|Publication number||US5125510 A|
|Application number||US 07/495,032|
|Publication date||Jun 30, 1992|
|Filing date||Mar 16, 1990|
|Priority date||Mar 17, 1989|
|Also published as||DE69001768D1, DE69001768T2, EP0388211A1, EP0388211B1|
|Publication number||07495032, 495032, US 5125510 A, US 5125510A, US-A-5125510, US5125510 A, US5125510A|
|Inventors||Giles M. Gibson|
|Original Assignee||British Aerospace Public Limited Company|
|Export Citation||BiBTeX, EndNote, RefMan|
|Patent Citations (28), Referenced by (2), Classifications (16), Legal Events (7)|
|External Links: USPTO, USPTO Assignment, Espacenet|
This invention relates to end caps for containers, especially but not exclusively for elongate cylindrical containers containing munition rounds.
Munition rounds, for example mortar bombs, artillery shells, rockets and the like may be packaged in canisters to the ends of which are fitted resilient end caps. These caps are shaped to prevent the usually round canisters from rolling and they absorb shock (say in the event of a package being dropped).
For compact storage, or for rendering a supply of many munition rounds tidy and easily to hand at a firing position, it is often required that the canisters be laid row upon row to form a stack. Such a stack may not be self-supporting. Also, desirably, the canisters should be spaced apart in the stack so that the round stored in any one container can be more easily retrieved.
The object of the invention is to provide a convenient and inexpensive supply of stack supporting and container spacing members and, in accordance with the invention, this is done by providing end-caps for the containers which can perform the role of support/spacing members, preferably still being effective when fitted to the container ends to give the normal shock absorbing and roll preventing functions.
Thus, according to one aspect of the invention, there is provided an end cap for a container, the end cap comprising an engagement portion for attaching the end cap to the container and having recesses for being engaged between two of said containers to support them spaced one from the other.
Advantageously said engagement portion comprises a wall defining an aperture for fitment over an end of said container.
The end cap may be of resilient material to absorb shock applied to the end of the container.
Preferably said recesses include a first recess for engaging the side of a first container and two further recesses for engaging the sides of respective ones of two more containers adjacent the first so as to support the said containers in a stack formation.
Advantageously said recesses are part-circular in cross-section.
The end cap may comprise side portions extending out from the sides of the container when the end cap is attached to the container, these side portions being operable for limiting any tendency for the container to roll, for example said side portions may together define a polygonal cross-sectional shape of the end cap.
According to a second aspect of the invention, there is provided a package comprising a container and two end caps, each as described above aand each being operable for being attached to a respective one of two opposite ends of the container, which container may be elongate and cylindrical.
According to a third aspect of the invention, there is provided a package as described above and a munition round contained within said container.
For a better understanding of the invention, reference will be made, by way of example, to the accompanying drawings, in which:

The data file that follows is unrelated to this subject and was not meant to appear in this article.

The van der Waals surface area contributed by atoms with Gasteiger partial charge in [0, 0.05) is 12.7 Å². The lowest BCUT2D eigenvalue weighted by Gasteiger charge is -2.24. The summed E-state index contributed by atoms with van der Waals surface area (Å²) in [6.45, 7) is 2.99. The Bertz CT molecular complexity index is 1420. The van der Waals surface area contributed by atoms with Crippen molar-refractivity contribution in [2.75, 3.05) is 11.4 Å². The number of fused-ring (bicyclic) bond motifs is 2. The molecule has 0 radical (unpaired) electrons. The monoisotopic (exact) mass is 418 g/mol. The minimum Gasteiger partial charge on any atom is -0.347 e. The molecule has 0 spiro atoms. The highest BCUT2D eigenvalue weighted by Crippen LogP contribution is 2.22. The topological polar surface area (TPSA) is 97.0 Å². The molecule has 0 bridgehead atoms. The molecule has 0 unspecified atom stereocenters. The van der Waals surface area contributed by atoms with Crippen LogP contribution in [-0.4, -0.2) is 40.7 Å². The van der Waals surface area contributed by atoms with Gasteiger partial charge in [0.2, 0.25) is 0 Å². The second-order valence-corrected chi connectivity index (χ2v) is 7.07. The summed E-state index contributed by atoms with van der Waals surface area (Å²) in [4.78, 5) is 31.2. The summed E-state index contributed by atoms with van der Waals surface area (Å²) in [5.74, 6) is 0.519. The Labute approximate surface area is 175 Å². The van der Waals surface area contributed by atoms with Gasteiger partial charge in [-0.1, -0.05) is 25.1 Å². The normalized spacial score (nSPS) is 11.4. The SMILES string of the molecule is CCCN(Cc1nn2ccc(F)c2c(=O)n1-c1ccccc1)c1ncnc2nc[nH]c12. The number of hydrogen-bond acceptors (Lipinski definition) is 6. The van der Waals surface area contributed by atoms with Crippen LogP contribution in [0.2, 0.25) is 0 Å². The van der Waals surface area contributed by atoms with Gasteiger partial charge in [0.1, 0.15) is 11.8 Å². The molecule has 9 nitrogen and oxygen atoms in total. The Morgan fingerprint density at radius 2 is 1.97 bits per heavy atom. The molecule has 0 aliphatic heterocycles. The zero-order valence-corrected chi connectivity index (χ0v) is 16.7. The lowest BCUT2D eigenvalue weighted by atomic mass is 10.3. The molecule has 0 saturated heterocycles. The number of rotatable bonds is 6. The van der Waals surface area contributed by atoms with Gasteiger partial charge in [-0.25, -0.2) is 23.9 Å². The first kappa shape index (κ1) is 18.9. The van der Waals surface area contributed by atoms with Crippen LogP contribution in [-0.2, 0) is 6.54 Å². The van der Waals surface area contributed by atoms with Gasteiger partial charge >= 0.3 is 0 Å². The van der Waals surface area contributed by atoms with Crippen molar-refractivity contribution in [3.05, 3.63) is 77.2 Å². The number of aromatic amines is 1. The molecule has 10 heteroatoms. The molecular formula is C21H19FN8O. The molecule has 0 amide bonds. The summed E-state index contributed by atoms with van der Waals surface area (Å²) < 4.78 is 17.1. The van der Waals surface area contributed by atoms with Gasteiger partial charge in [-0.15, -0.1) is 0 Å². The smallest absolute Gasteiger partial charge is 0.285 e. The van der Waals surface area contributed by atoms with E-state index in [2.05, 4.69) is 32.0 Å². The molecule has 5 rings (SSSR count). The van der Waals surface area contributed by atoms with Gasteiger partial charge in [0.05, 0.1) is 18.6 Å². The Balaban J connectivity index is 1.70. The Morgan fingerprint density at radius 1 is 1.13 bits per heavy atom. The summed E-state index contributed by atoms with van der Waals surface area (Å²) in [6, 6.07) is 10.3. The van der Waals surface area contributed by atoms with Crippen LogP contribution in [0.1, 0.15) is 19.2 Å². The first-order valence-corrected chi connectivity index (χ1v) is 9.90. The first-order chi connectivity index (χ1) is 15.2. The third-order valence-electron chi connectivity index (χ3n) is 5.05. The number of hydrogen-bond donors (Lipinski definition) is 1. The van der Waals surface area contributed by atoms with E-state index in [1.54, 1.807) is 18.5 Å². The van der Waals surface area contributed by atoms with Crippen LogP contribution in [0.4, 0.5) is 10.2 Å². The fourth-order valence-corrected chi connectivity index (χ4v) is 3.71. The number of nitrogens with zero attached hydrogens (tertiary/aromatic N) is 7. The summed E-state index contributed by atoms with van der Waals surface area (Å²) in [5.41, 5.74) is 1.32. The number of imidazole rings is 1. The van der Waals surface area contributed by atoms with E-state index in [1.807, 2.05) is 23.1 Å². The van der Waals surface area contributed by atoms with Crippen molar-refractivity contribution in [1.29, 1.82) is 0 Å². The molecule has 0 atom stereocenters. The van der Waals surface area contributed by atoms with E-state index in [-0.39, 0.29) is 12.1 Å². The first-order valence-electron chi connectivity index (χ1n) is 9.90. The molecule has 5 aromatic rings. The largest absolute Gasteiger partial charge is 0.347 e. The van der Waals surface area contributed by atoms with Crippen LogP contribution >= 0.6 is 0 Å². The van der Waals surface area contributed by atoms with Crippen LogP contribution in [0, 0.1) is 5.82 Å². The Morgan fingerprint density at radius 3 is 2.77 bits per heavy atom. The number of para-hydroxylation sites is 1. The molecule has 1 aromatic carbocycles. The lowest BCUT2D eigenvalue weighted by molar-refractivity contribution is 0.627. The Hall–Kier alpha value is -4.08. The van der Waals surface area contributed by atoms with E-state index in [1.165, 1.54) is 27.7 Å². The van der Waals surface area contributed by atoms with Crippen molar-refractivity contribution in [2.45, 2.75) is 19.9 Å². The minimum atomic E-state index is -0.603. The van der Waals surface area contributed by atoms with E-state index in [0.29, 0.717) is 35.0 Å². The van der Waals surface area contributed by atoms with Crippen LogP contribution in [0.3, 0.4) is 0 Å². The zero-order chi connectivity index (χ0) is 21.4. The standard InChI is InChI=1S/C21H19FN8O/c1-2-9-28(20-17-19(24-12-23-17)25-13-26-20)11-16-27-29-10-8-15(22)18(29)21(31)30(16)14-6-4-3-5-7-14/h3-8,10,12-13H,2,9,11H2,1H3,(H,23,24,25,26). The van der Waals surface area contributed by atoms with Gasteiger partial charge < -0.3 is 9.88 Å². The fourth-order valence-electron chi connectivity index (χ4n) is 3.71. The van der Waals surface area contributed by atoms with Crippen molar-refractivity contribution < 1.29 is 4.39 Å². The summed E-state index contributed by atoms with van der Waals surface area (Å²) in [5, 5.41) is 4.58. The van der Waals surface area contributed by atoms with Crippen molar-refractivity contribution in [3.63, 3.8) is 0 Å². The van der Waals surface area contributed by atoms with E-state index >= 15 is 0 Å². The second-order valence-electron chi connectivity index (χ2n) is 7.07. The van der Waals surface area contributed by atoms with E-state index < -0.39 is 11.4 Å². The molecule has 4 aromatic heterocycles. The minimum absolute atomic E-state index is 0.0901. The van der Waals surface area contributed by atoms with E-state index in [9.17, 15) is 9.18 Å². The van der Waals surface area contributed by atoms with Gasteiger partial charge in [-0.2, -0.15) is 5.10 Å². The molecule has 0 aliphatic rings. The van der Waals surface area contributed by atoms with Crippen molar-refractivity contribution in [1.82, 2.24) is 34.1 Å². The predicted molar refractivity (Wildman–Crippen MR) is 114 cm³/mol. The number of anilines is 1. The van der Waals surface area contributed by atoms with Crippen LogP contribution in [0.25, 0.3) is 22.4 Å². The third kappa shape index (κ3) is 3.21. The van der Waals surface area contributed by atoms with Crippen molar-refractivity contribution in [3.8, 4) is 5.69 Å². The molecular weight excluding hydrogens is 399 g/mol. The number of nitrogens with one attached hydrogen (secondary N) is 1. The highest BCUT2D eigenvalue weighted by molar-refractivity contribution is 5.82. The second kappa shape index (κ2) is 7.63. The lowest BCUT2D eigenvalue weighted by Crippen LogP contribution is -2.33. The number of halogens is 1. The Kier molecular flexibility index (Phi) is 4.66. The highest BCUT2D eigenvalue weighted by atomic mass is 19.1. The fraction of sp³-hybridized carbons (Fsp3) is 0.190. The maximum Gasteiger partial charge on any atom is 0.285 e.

FIG. 1 is an end view of an end-cap for forming part of a projectile package,
FIG. 2 is a side view corresponding to FIG. 1,
FIG. 3 is a section on line III III of FIG. 1,
FIG. 4 is a side view of the projectile package, and
FIGS. 5 and 6 are a side and an end view respectively of a stack of several projectile packages.
The projectiles referred to herein may comprise mortar bombs, artillery shells, rocket propelled missiles and the like. Each round, i.e. each single projectile, is supplied and stored fitted inside a package which comprises an elongate cylindrical canister 1 to each end of which there is fitted an end-cap 2 made of material firm enough to support the canister but having a degree of resilient flexibility sufficient to provide an effective shock absorbing effect should the package, and its contents, be dropped end on to the ground. As an example, the end caps might be made of expanded polyethylene having a density of around fifty kilograms per cubic metre. A suitable material is available under the trade-name "Plastazote". The end-caps 2 do not necessarily have the function of closing the ends of the canister 1--rather the canister can take the form of closed ended "tin can" with a rip-strip (not shown) near one end as disclosed in European Patent Specification No. 251451 so that the canister can be opened and its contents removed when required or possibly the canister could have screw-on end closures or the like.
As shown best in FIGS. 1 to 3, each end cap comprises a one piece member made from the aforementioned "Plastazote" material, for example by moulding the material, or by cutting a block of the material to shape, preferably by a heat fusion process such as hot-wire cutting. After cutting, it is preferred that the surfaces of the end cap be heat sealed.
In end view (FIG. 1) the end cap has the shape of a regular octagon which, from side to opposite side and from corner to corner, is wider than the canister 1 so that, when the end caps are in place and the package is laid down on a horizontal surface, the canister would always be supported above that surface and further, because of the octagonal shape, the package would tend not to roll round much if knocked or if the surface were sloping rather than horizontal. In the illustrated example, the width W from each side to the opposite side of the end cap is just greater than one and a half times the diameter of the canister, say 1.6 times that diameter.